Next Generation Science

image

Last week, new guidelines for K–12 science education were released. The Next Generation Science Standards (NGSS) were developed by 26 states, along with the National Research Council, the National Science Teachers Association, the American Association for the Advancement of Science, and Achieve. The standards emphasize critical thinking over content memorization and identify science and engineering practices that students should master to be fully prepared for college and careers.

NGSS also recommends that students learn about climate change. For the last two years, we have partnered with Deutsche Asset & Wealth Management on a program called My Carbon Footprint, an educational initiative designed to build awareness about climate change science. As a result of this project, we have developed two climate change curriculums – one for middle schools and one for high schools – that include hands-on activities that give students the foundation they need to understand climate change. Both curriculums align to the seven crosscutting scientific and engineering concepts identified in the NGSS framework: patterns; cause and effect; scale, proportion, and quantity; systems and system models; energy and matter: flows, cycles and conservation; structure and function; stability and change. The curriculums can be downloaded for free and can help guide teachers who implement climate change science lessons into their classrooms.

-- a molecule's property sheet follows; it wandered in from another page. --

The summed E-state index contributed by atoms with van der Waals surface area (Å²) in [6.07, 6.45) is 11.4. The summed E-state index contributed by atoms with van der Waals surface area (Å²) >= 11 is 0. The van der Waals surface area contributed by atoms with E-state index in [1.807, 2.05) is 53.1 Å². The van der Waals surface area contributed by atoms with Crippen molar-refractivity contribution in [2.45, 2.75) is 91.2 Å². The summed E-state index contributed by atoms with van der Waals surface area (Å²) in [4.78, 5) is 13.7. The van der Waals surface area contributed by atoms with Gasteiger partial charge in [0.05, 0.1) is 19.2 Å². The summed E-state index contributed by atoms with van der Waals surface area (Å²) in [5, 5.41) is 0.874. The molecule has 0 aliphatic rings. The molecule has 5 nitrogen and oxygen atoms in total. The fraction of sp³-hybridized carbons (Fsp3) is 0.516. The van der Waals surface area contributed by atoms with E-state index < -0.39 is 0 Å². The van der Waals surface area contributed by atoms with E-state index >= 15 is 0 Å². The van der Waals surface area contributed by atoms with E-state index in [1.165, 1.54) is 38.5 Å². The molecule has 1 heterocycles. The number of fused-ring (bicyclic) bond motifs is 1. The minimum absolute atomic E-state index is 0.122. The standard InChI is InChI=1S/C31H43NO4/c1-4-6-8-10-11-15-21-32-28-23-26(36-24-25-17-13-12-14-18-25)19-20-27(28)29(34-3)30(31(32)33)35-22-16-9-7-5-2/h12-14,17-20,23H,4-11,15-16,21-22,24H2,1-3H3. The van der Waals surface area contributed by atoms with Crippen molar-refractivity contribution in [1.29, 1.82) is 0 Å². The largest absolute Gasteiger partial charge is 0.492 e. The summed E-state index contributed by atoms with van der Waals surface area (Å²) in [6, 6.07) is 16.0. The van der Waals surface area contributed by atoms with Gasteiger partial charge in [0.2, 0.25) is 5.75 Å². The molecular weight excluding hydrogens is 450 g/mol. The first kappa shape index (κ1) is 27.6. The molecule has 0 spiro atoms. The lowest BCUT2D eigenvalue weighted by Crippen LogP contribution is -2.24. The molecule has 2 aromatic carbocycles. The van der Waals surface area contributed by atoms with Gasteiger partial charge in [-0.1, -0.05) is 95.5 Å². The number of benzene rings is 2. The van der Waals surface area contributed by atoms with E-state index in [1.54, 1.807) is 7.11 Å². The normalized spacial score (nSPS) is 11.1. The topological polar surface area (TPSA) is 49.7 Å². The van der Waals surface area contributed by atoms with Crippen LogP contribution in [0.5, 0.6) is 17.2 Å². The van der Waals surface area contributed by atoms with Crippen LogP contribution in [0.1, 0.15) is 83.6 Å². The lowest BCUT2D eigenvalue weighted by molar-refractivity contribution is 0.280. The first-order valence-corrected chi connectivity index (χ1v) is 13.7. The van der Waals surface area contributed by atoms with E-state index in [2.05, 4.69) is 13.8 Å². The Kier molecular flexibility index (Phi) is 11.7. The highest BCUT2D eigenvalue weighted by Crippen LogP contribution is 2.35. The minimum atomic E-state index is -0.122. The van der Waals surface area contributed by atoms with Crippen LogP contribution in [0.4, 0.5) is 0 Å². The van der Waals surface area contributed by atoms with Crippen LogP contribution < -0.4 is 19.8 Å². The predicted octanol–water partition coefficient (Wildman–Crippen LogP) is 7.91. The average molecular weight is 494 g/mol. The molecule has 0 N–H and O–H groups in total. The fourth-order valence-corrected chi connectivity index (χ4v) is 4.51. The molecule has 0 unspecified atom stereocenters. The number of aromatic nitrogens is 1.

The NGSS guidelines are voluntary, but many educators are applauding the move away from rote memorization. Our president and CEO, Margaret Honey, said in a recent USA Today article that children should be taught

“how to learn and how to be discerning…When I was a kid, education was memorizing and learning lots of facts — that methodology of teaching absolutely no longer makes sense. That’s not the world we live in anymore.”

Tips for Teachers

The final post in our back-to-school tips for teachers comes courtesy of Scott Wayne Indiana, a Content Developer in NYSCI’s Design Lab:

I taught high school math for ten years and the first day of every class involved very little math.  I wanted to get to know the students as individuals, as fellow humans.  I wanted to hear from each of them.  The seeds for the classroom community were planted and we grew from there. 

See the complete series of teacher tips here.

For more teacher resources all year long, visit Teachers TryScience.